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Progesterone and Yang: A TCM Perspective

Where does progesterone come from?

Progesterone, also known as P4, is a reproductive hormone involved in the menstrual cycle. Influencing what is known as the “luteal phase”, it helps prepare the uterine lining for implantation. If implantation does occur, progesterone helps maintain the integrity of the endometrium, helping to secure the new pregnancy. It also plays a role in the development of an embryo.

Where does progesterone come from?

The first half of the menstrual cycle is referred to as the “follicular phase”. During this time, there is a proliferation of several ovarian follicles, each of which contains an egg. The largest of the follicles will eventually release an egg, a process called ovulation. After ovulation, the ruptured follicle turns into the corpus luteum.

The second half of the menstrual cycle is called the “luteal phase”. During this time, the corpus luteum produces increasing amounts of progesterone.

What does progesterone do?

After being released from the corpus luteum, this hormone enriches the uterine lining with glycogen, mucus, and other substances which support the embryo in the first stages of implantation. It also causes a woman’s core body temperature to rise by up to 0.5°C.

If implantation is successful, the embryo will secrete a hormone called human chorionic gonadotropin (HCG – the “pregnancy hormone”, detected in positive home pregnancy tests). HCG signals the corpus luteum to continue to produce progesterone, thus maintaining the uterine lining and the implanted embryo. If there is no implantation HCG will not be secreted, and the corpus luteum will break down. A disintegrating corpus luteum no longer produces enough hormones to maintain the uterine lining, causing it to break down and shed. This marks the beginning the next menstrual cycle.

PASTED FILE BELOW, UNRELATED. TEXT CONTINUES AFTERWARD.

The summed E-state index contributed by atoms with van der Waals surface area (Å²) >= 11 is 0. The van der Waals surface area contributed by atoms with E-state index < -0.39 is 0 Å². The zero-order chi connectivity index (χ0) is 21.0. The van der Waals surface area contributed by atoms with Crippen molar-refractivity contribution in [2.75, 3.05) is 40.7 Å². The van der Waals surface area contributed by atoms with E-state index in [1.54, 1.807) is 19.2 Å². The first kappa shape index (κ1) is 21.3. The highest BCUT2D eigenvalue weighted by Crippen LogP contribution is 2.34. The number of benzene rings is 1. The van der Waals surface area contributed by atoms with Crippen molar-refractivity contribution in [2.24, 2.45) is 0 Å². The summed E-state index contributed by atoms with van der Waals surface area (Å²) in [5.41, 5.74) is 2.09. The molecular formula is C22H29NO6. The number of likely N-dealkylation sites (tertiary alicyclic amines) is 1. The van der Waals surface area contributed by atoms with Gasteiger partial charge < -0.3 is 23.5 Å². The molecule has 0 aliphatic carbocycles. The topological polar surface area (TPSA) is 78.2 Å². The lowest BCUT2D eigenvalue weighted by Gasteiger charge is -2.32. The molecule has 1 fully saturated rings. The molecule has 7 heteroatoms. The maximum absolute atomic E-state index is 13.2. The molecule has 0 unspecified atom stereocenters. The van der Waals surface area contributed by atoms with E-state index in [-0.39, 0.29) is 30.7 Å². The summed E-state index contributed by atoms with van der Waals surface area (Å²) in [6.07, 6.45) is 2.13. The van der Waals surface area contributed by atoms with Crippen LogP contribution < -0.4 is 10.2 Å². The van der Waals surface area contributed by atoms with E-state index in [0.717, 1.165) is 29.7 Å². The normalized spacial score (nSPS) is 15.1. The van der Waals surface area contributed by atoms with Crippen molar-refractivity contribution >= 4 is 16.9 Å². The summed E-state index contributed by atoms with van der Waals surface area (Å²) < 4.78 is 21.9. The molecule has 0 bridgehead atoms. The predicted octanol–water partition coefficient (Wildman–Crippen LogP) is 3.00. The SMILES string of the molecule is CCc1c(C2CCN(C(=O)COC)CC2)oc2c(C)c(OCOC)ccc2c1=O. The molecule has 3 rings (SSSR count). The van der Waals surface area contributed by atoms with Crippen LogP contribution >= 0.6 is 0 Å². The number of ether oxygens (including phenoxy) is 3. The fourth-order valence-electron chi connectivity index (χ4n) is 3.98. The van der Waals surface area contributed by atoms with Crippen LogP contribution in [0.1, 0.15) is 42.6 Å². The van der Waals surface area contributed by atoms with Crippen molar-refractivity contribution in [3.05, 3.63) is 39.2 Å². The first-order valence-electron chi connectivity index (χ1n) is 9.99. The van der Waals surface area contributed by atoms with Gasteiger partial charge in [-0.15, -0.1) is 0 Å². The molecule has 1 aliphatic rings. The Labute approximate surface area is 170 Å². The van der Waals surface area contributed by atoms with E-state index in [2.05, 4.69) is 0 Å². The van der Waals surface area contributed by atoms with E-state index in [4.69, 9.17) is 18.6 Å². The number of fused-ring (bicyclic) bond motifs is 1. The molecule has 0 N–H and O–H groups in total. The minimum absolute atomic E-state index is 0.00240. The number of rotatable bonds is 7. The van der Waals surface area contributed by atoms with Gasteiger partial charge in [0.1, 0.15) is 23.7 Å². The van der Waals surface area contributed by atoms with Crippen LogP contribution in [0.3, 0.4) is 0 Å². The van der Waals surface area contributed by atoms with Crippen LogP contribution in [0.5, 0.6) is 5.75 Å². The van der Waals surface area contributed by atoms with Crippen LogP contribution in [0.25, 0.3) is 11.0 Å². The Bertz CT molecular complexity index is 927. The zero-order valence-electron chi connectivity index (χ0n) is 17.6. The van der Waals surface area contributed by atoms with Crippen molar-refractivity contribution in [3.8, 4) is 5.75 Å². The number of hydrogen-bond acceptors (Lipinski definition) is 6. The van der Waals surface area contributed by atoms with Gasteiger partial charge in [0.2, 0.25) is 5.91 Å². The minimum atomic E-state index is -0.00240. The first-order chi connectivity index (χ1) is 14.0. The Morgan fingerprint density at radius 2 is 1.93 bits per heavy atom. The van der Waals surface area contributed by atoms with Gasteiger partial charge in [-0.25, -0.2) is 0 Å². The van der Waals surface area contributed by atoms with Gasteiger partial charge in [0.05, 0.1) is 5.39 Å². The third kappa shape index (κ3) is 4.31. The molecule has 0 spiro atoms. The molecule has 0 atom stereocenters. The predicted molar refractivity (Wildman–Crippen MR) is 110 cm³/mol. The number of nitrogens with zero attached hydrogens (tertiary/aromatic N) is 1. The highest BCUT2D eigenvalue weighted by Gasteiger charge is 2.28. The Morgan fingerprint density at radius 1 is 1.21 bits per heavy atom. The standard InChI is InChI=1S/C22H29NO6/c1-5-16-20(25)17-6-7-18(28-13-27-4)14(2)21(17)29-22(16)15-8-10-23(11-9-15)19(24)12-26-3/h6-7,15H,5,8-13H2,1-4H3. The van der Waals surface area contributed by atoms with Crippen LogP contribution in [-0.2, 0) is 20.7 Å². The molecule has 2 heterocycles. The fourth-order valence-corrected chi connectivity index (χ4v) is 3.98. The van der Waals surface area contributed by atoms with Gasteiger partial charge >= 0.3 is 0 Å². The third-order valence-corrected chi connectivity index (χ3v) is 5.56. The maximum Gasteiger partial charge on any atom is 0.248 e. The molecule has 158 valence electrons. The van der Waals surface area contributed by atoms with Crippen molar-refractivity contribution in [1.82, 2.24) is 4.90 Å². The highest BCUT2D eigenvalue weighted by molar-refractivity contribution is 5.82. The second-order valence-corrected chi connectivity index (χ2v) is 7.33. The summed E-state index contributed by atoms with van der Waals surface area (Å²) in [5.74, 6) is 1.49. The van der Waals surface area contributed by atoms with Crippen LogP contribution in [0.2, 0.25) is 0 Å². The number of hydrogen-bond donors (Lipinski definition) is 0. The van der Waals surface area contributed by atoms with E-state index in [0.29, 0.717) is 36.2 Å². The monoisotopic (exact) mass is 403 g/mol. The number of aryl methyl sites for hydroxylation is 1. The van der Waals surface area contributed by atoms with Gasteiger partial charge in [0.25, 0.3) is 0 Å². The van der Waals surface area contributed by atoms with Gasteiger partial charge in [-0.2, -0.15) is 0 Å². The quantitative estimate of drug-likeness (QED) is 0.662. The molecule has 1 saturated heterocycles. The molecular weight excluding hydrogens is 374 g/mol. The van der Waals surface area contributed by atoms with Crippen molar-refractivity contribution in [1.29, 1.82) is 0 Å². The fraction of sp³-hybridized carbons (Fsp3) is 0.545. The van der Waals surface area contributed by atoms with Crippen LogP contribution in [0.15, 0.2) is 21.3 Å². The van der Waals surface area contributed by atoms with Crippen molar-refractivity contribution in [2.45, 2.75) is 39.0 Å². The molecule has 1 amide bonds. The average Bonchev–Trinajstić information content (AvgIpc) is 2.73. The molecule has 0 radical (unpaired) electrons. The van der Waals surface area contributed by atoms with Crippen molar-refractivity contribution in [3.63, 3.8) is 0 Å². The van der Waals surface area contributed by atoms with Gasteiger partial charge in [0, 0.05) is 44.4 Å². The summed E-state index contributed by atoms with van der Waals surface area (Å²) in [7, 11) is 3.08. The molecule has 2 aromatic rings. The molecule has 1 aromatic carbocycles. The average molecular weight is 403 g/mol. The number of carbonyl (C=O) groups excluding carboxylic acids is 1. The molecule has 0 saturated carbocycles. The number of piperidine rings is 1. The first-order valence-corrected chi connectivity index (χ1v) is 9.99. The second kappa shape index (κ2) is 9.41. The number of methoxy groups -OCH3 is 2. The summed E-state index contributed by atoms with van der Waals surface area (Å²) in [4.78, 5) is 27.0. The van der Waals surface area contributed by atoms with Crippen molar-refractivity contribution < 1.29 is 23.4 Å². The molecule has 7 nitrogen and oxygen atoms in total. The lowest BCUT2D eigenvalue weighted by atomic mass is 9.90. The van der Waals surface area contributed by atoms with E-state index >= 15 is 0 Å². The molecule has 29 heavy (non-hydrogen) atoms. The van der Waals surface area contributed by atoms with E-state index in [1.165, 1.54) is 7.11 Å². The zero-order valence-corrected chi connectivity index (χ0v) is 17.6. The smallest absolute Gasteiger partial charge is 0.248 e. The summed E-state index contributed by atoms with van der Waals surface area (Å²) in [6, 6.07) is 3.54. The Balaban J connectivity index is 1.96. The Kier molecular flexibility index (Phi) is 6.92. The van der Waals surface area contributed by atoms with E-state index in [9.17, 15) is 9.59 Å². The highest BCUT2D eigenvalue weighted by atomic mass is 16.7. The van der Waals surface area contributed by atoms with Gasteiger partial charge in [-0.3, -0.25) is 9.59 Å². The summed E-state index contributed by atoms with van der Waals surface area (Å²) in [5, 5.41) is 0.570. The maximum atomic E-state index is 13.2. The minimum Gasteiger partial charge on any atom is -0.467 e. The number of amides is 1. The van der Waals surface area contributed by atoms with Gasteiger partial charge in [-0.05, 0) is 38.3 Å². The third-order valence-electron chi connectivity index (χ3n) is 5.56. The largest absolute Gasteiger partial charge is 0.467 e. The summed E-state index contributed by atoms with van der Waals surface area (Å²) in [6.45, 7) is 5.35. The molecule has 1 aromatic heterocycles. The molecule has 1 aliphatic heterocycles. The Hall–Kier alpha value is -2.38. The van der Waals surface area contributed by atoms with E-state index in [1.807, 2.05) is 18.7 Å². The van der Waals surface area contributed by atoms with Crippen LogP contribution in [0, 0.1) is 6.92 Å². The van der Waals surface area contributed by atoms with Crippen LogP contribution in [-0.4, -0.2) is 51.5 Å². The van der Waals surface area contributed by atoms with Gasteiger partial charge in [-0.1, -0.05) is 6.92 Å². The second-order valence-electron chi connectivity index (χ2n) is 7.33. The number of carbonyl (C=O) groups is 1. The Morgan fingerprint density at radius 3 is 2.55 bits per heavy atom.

Progesterone and In-Vitro Fertilization (IVF)

In an IVF cycle, a woman’s eggs are removed from her follicles with a long needle. They are then fertilized outside of her body before being returned to the uterus for implantation. In the process of egg removal, the follicles and corpus luteum are damaged. For this reason, women need to take an external source of progesterone so that the integrity of her uterine lining is maintained, and implantation can be successful.

What is a “Luteal Phase Defect”?

The time between ovulation and the beginning of menstruation should be 12 to 14 days. If it is shorter in duration than this, likely the corpus luteum is not producing enough progesterone to maintain the endometrium. Even if an egg is fertilized and becomes an embryo, if there is no support for the uterine lining a pregnancy cannot be sustained.

If a woman is charting her basal body temperature (BBT) to track her ovulation, she should see a rise in temperature just after ovulation, which stays elevated for 12 to 14 days. If her temperature drops suddenly or gradually before that time, the corpus luteum is not producing enough of the hormone.

A blood test on day 21 of a menstrual cycle (or, 7 days after ovulation) can reveal if the corpus luteum is producing enough progesterone to support pregnancy.

Can Chinese Medicine treat me during my luteal phase?

A short luteal phase, or a low basal body temperature after ovulation, is not ideal for fertility. It is important to remember that Traditional Chinese Medicine developed without the concept of hormones; in TCM theory, a luteal phase defect is seen as Kidney Yang deficiency. Warming the Kidney Yang and nourishing the Blood after ovulation with herbal medicine and acupuncture (and, wise lifestyle choices) will often result in a longer luteal phase and an elevated basal body temperature.

As with all of Chinese Medicine, it is important to consider a woman’s entire state of health and well-being when treating a luteal phase defect. Is there any evidence of poor circulation? An accumulation of phlegm or dampness? Inflammation? Warming Kidney Yang and nourishing Blood after ovulation is a good way to promote fertility in Chinese Medicine theory, but it is also important to clear out any pathogenic influences which may be interfering with the luteal phase.

One Chinese herb used often in the luteal phase is Shan Yao, or Chinese Yam. Also known as Dioscorea opposita, it produces large amounts of a steroid called diosgenin. Interestingly, today progesterone is manufactured from Dioscorea in laboratories. 

If you would like to discuss your luteal phase and a potential hormone imbalance with Dr. Erin Flynn, please contact us today.

Dr. Flynn has also written about Estrogen in the Body: A TCM Perspective, if you would like to know more about hormonal imbalances.

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